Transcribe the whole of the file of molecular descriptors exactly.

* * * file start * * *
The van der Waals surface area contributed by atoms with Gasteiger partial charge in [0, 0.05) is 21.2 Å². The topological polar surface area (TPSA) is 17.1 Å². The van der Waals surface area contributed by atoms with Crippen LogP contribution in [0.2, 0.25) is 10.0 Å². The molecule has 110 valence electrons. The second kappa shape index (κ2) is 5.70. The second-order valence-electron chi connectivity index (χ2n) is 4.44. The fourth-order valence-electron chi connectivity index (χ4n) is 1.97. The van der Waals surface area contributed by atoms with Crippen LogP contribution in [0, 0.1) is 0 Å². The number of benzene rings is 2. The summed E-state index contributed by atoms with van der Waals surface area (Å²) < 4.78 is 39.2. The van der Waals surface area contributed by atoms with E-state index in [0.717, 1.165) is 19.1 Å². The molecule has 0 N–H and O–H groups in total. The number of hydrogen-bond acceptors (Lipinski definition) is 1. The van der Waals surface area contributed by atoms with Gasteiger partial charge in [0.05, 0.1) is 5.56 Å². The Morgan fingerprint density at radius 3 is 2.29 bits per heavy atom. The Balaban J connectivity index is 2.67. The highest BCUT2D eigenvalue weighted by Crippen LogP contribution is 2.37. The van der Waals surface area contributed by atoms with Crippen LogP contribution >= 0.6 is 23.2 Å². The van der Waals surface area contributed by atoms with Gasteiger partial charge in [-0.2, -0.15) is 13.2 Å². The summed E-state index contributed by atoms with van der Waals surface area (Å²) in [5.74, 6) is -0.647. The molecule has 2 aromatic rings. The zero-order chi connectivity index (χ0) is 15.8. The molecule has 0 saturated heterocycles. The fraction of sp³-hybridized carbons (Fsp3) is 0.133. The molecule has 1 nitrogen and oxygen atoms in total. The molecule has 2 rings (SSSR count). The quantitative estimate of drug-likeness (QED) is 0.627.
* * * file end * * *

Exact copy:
The van der Waals surface area contributed by atoms with Gasteiger partial charge in [0, 0.05) is 21.2 Å². The topological polar surface area (TPSA) is 17.1 Å². The van der Waals surface area contributed by atoms with Crippen LogP contribution in [0.2, 0.25) is 10.0 Å². The molecule has 110 valence electrons. The second kappa shape index (κ2) is 5.70. The second-order valence-electron chi connectivity index (χ2n) is 4.44. The fourth-order valence-electron chi connectivity index (χ4n) is 1.97. The van der Waals surface area contributed by atoms with Crippen LogP contribution in [0, 0.1) is 0 Å². The number of benzene rings is 2. The summed E-state index contributed by atoms with van der Waals surface area (Å²) < 4.78 is 39.2. The van der Waals surface area contributed by atoms with E-state index in [0.717, 1.165) is 19.1 Å². The molecule has 0 N–H and O–H groups in total. The number of hydrogen-bond acceptors (Lipinski definition) is 1. The van der Waals surface area contributed by atoms with Gasteiger partial charge in [0.05, 0.1) is 5.56 Å². The Morgan fingerprint density at radius 3 is 2.29 bits per heavy atom. The Balaban J connectivity index is 2.67. The highest BCUT2D eigenvalue weighted by Crippen LogP contribution is 2.37. The van der Waals surface area contributed by atoms with Crippen LogP contribution >= 0.6 is 23.2 Å². The van der Waals surface area contributed by atoms with Gasteiger partial charge in [-0.2, -0.15) is 13.2 Å². The summed E-state index contributed by atoms with van der Waals surface area (Å²) in [5.74, 6) is -0.647. The molecule has 2 aromatic rings. The zero-order chi connectivity index (χ0) is 15.8. The molecule has 0 saturated heterocycles. The fraction of sp³-hybridized carbons (Fsp3) is 0.133. The molecule has 1 nitrogen and oxygen atoms in total. The molecule has 2 rings (SSSR count). The quantitative estimate of drug-likeness (QED) is 0.627.